Top End : Davidsons, in the heart of Aboriginal land

June 8, 2023
By Patrick Cros

In the northern part of Australia, Arnhem Land (Northern Territory) has remained a pristine and authentic region managed by Aboriginal people. With their consent, the Davidson family has created an exclusive safari camp in Arnhem Land, East of Kakadu. Journey to "Davidson's Arnhemland Safaris" in the sacred earth of another world.

The savannah and marshes stretch as far as the eye can see. Like a painting, the shades of green blend with the blue of the water and the ochre of the rocks. Kakadu Air's Cessna plane takes today a few passengers deep into these preserved lands where only a few Aboriginal families and communities, the rightful owners, live. As a result, the region remains true to what it was centuries or even millennia ago, still imbued with the mysteries and legends nurtured by the continent's early inhabitants. A landscape of rugged ranges fringed by billabongs, flood plains, paperbark swamps, and monsoonal rainforests creates an amazingly beautiful wilderness.

"Nestled against the Arnhemland escarpment, the area has been occupied by Aboriginal people for over 50,000 years, explains Diana Davidson. A significant section of the property is a registered sacred site, and Davidson's Arnhemland Safaris has permission from the traditional owners to take guests through these sacred areas. A truly unique opportunity in Australia”. Mt Borradaile is still owned and managed by its traditional custodians, the Amurdak.

Rhythm of the Dreamtime

Travelers settle in Camp Davidson, on the Mount Borradaile estate, where comfortable stone and canvas bungalows (Ensuited cabins) provide a perfect immersion in this wild environment. A lounge, a bar, a library, and a large outdoor deck area for alfresco dining overlook a sandstone paved pool.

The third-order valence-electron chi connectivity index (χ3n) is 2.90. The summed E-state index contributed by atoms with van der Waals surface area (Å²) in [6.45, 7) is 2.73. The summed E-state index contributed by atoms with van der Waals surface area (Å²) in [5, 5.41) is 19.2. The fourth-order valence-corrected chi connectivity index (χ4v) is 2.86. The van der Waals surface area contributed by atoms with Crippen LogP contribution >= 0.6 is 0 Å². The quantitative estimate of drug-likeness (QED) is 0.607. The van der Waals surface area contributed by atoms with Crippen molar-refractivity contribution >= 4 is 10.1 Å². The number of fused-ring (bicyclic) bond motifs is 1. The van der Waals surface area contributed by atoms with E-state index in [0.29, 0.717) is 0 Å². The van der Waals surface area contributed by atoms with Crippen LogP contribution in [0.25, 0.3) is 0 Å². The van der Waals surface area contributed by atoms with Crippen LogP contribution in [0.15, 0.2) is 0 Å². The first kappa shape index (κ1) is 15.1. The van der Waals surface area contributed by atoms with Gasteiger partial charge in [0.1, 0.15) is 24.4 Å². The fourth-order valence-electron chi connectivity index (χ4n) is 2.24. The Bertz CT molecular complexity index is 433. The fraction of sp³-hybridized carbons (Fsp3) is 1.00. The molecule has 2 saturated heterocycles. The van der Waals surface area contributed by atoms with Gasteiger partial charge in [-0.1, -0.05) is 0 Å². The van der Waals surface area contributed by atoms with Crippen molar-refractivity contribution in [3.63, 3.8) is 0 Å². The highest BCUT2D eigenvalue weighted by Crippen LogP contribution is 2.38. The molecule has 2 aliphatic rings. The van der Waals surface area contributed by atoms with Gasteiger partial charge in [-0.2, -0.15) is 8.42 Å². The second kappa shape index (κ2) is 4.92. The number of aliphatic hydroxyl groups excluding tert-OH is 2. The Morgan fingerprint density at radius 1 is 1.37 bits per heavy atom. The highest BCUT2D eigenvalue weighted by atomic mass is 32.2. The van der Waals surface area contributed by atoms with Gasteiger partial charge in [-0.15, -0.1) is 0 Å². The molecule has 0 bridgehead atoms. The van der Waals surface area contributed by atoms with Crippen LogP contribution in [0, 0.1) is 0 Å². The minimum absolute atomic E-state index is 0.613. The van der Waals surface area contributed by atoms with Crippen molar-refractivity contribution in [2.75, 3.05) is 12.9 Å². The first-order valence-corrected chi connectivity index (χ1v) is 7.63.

Everything is there to maintain the magic and mystery of this remote territory, which always seems to pulsate to the rhythm of Dreamtime. "We are in the world's richest region in rock art," adds Lee Davidson, director of the lodge. To discover these paintings on the rocks, one must traverse the bush on foot or in a 4x4, or paddle through bird-populated marshes, including the jabiru (a local species of stork), as well as… crocodiles!

It is a surprising universe, harsh but poetic. Always majestic. "You feel like you're in another world," comments Philippe, a guest who came to spend a few days in the camp. Meadows and eucalyptus forests echo immense marshes teeming with birds, sometimes crossed by herds of wild buffaloes.

Access by Plane or 4WD

Davidson's Arnhemland Safaris began operating in 1986 when the traditional owners of the area approached Max Davidson regarding the possibility of a tourism venture at Mt Borradaile. The lodge has evolved over the years to become a premium destination in Arnhem Land.

Access to Davidsons is available year-round by light aircraft, offering an amazing scenic flight along the coastline from Darwin, or a short 30 minutes flight from Jabiru. Self-drive is also an option from May to October with 4WD access. Due to inclement weather conditions that may leave guests stranded in either Darwin or Mt Borradaile, Davidsons is closed from November 1st to March 1st. Guests typically stay at the lodge for 3-4 days, providing them with enough time to explore and enjoy the diverse ecosystems, a variety of rock art styles, and abundant wildlife. Please note that a minimum stay of 2 nights applies at Davidson's Arnhemland Safaris which can accommodate up to 40 guests.

Pictures : © Patrick Cros / Goway

We acknowledge the traditional Aboriginal owners of country and pay our respects to them, their culture and their Elders past, present and future.

Goway Inbound
ABN # 57 002 767 839
Privacy PolicyContact Us
Tourism Industry Association of New Zealand
Australian Tourism Export Council
Copyright ©2021 All rights reserved Goway Travel Pty. Site by